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13 November cross country preparations

These post are in retrospect because on the 6th of December 2012 I had my skill test. More about this in the post when I'm up to date with my blog again. The flight training is way more intensive then I originally expected. Flying isn't as easy as learning to drive a car for example. It is a lot more complicated and not only because of the extra dimension. That's the reason why the blog got a bit behind but I have 1 week of no flying to catch up so here it goes.

After the first solo the preparation for the solo cross country begins. For the JAA/EASA License a cross country flight is any flight to an airport other than your home airport. This can be a 15 minute flight away from Gillespie to Ramona. 5 hours of cross country flights + 5 hours solo are required. One of the cross country flights needs to be at least 150 NM long with stops at two different airports. You need to get a signature from someone at the airport as proof that you have landed there. Before you can do the solo cross country you need to pass your navigation exam. That's the only exam I didn't have so the pressure was on to pass it. I passed it the first time with 96%. The exam was doable but you need to be very precise.11 13 1

We planned the short cross country to Hemmet and a long cross country to Thermal and Imperial. We had to postpone the flights because the weather was too bad. The cloud base was too low. My cruising altitude was 8500 feet so the clouds have to be pretty high! So after we postponed the flight I got a text from my instructor that he was going to move to his girlfriend in Idaho and wasn't able to continue being my instructor. It came by surprise because he didn't give any hint that he was leaving anytime soon. I remember that we talked about "this" situation when we first started flying as well. But hej, he gave me a lot of hours in the first part of my training and I think he was a good instructor so I'm happy he flew with me for the time he did.11 13 5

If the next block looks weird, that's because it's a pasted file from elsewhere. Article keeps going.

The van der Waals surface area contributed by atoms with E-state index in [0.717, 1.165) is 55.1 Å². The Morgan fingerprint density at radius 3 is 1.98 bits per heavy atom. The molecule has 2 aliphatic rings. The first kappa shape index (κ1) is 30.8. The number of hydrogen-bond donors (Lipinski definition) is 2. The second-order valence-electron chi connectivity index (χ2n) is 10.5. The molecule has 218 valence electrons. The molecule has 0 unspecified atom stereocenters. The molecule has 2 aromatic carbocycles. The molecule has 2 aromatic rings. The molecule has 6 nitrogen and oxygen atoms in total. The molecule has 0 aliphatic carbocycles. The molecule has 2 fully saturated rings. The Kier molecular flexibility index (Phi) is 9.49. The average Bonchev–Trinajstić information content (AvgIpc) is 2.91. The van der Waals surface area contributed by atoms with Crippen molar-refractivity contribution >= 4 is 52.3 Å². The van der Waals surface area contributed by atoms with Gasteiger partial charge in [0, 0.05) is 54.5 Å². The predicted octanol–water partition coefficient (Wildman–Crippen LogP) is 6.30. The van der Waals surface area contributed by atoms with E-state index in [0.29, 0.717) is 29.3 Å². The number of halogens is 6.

Four days later I got a new instructor, Elodie. She has been with AAA for 1.5 years and she's from France but is an American citizen as well. In those 4 days of waiting I asked if Bret could show me how to do the cross country to Hemmet. We went to Hemmet and the flight went well. The airport is untowered so you have to play your own tower and make positions reports to the other pilots directly. We made two touch and goes and 1 full stop landing. We stretched our legs a bit and went back.

As I mentioned before. The clouds have to be high or gone when you do the long cross country or a checkride. The winter time in San Diego means that the temperature is pretty okay during the day, about 20 C. During the night the temperature drops to 10 C. The cloud base in the winter is a different story. There are days that the fog is heavy until 10 am and after that the clouds are too low for a cross country. I had to wait about a week in total before I could do the solo cross countries. Not great when you want to get your PPL in 4 weeks! 11 13 3

A few days later I went on the long cross country with Elodie. It was a 3 hour flight in total. It took me 5 hours to prepare the flight!! We flew mostly on the VOR's and it was pretty straight forward. The flight was great! We flew over mountains and over a big lake. We had to stay clear of restricted airspace and we also had to avoid a military airport. In the video you can see more what went on. What you don't see in the video is that I fly with the VOR's and dead reckoning technique. Dead reckoning is flying a certain speed for a certain distance. So if you know that point A and B are 10 km apart and you fly 100 km/h you know that it takes 6 minutes to go from A to B. It sounds pretty low tech and it is but it works pretty accurate. The only thing is that the speed is based on ground speed and there is no ground speed indicator in the aircraft. The winds determine the speeds so those are an educated guess.

The next post will be about the SOLO cross country flights. Have a good one!

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